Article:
The Power Of Conviction Man
The Power Of Conviction Man by Jerry W. Vandal
NOTE: This was written in 2010 for Marvel’s Avengers Day which celebrated the relaunch of Avengers.
When Marvel announced that Brian Michael Bendis would be starting a new Avengers book entitled “New Avengers,” there was fear he would JLAize the Avengers team the way Grant Morrison had done in JLA in 1997. Longtime Avengers fans feared that the team would become solely comprised of the A-List stars of the Marvel Universe.
The original team, Ironman, Thor, Hulk, Ant-Man and Wasp featured a combination of Marvel’s big names paired with much lesser known heroes. This began a tradition in the Avengers of pairing Marvels mightiest with Marvels lower card heroes who have often encouraged a following (I’m looking at you Clint Barton. Welcome back by the way).
Bendis chose an Avengers line up that for the most part conceded to the fears of many fans. In were the favorites of the masses like Spider-Man and Wolverine and out were characters like Wonderman, She-Hulk and Vision. The longtime Ultimate Spider-Man scribe, especially at the time of new Avengers had become a hot button issue among readers—some people love his writing, others hate his talking heads. And after disassembling and offing a few of Avengers he was setting up to turn Marvel’s premiere super hero team into an all-star team that was sure to sell out on a monthly basis.
But they weren’t all A-List. One of the New Avengers was the Clevelander’s man crush Luke Cage. Thankfully an updated Cage who wasn’t sporting a tiara or a yellow poofy shirt.
Which is why New Avengers issue 22 is my favorite issue. A Civil War tie-in, this issue did for me exactly what Avengers are supposed to do. It took a non-A list hero and made me realize that super powers and name value are great on the page, but conviction is every bit as important. As Luke Cage sat in his home, his wife and little girl having left the city he waited. It was the eve of the Super-hero Registration Act becoming law and Luke didn’t agree with it. He was ready for what was to come and he wasn’t afraid of the ramifications—he welcomed them.
The build up to the moment was intense and highlighted more than a difference of opinion. It wasn’t just build up to the Civil War. It’s wasn’t even a play on a “good guys vs good guys” story. It was idealism vs pragmatism. Heroes need to stand for something more than what the government said they stood for. And they needed to do so with the conviction that politics doesn’t allow. At the very same time they had to be held accountable to the very people they serve. The goal of the hero is to protect those who can’t defend themselves. But the best intentions are not always well met and the place of logic must be weighed against the dream.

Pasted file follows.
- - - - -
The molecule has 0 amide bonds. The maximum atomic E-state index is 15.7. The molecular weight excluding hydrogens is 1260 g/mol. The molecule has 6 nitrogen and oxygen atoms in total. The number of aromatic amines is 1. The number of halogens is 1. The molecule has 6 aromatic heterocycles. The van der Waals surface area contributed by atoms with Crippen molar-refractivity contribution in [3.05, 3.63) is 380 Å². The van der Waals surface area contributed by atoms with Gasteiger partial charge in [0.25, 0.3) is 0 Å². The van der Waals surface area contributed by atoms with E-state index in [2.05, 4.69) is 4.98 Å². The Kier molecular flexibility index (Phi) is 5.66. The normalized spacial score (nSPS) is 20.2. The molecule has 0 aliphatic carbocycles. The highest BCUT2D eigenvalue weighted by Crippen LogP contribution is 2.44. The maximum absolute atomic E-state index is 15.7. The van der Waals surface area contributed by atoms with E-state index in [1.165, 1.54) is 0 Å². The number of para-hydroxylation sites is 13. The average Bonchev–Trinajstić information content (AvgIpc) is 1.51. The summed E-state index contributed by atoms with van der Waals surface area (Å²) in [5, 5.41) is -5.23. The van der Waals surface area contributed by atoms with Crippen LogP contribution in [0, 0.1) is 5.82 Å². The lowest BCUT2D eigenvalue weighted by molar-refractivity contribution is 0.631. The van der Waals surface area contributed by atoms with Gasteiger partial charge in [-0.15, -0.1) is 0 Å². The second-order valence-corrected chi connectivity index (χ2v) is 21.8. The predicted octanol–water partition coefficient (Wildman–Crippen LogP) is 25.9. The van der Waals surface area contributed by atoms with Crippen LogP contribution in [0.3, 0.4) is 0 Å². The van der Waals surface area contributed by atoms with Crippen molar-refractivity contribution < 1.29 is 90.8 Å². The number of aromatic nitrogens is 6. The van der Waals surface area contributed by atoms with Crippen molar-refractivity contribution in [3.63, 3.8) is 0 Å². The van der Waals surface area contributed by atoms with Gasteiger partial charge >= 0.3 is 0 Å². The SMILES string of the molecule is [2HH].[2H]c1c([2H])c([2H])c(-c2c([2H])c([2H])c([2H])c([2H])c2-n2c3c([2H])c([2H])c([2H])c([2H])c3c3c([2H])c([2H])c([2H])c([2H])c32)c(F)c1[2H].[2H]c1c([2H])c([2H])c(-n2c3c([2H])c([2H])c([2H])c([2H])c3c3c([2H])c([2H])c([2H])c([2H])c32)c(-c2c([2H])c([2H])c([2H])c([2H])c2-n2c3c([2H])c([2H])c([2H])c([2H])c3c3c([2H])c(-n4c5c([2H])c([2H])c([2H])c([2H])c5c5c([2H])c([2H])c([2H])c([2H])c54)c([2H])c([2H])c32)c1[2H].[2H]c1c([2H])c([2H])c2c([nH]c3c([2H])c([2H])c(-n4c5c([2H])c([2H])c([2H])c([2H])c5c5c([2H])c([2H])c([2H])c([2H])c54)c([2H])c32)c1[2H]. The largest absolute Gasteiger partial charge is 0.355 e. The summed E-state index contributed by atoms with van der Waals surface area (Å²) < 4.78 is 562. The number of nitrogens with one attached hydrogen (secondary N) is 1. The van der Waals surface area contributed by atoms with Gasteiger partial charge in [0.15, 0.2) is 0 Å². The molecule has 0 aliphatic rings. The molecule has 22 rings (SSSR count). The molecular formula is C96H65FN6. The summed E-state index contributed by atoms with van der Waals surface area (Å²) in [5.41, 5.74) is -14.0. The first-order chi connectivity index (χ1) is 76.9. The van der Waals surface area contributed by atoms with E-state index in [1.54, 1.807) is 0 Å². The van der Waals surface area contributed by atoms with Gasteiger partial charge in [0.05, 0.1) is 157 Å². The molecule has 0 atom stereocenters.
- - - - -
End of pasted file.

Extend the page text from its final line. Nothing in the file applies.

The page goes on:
Here Luke Cage got his defining moment. He got to let it all out. He was sternly against the Act and told Ironman he wouldn’t side with him. Ironman protested, but Luke believed so greatly that he should be free to protect others without the governement watching him that even with the threat of being hunted he didn’t concede. Why didn’t he back down? Because he didn’t want his daughter to know her father gave into something he didn’t believe in. He stayed behind even though the woman he loved begged him to come with her because he had to let the people he protected know he served them, not the government. He sat and waited for the Cape Killers in his home because he wasn’t afraid of what was to come. And he did all of that because he believed so greatly in something he couldn’t back down. Luke Cage’s idealism of super-heroics and the need to make sure his daughter knew that a belief in protecting people meant more than being liked by the public propelled him into the fight that took place in this issue and right into the full Civil War series.
Leniel Yu’s work was so spot on for this story. It was dark and gritty with action. I’ve always enjoyed his work, but Luke really came to life here. He believed in standing up for people, but Luke’s was in a dark place (as was the MU) and Yu’s pencils really drove the story home. This was a story about conviction and conviction in this case couldn’t be told through clear tight pencils. It’s not an easy, pretty thing to stand up for an ideal—especially when the people who needed to believe in it were willing to make compromises.
I was never a big Avenger’s fan growing up. I was an X-Men kid. Of course I also had to live off 1-2 comic books a month until my late teens so my reading didn’t stray far from a book without an X in the corner. I probably didn’t pay much attention to the Avengers outside of the occasional read until House of M…which was also an X-Men story hit the shelves. But, it was that story that made me pick up Avengers Disassembled and then New Avengers. Despite all the fears of Bendis screwing up New Avengers I found that I appriciated Cap, Tony and Thor’s place in the Marvel Universe and Luke Cage. Which in turn made me read Brubaker’s first 25 issues on Cap and Fraction’s awesome run on Ironman and makes me want to buy that Thor statue that’s hopefully still in the window at Carol and John’s Comic Book Shop. But it’s also made me realize the greatness of a straight shooter like Hawkeye. And, as this issue illustrates, that Luke Cage is a bad ass mofo who won’t back down to the man regardless of the consequences.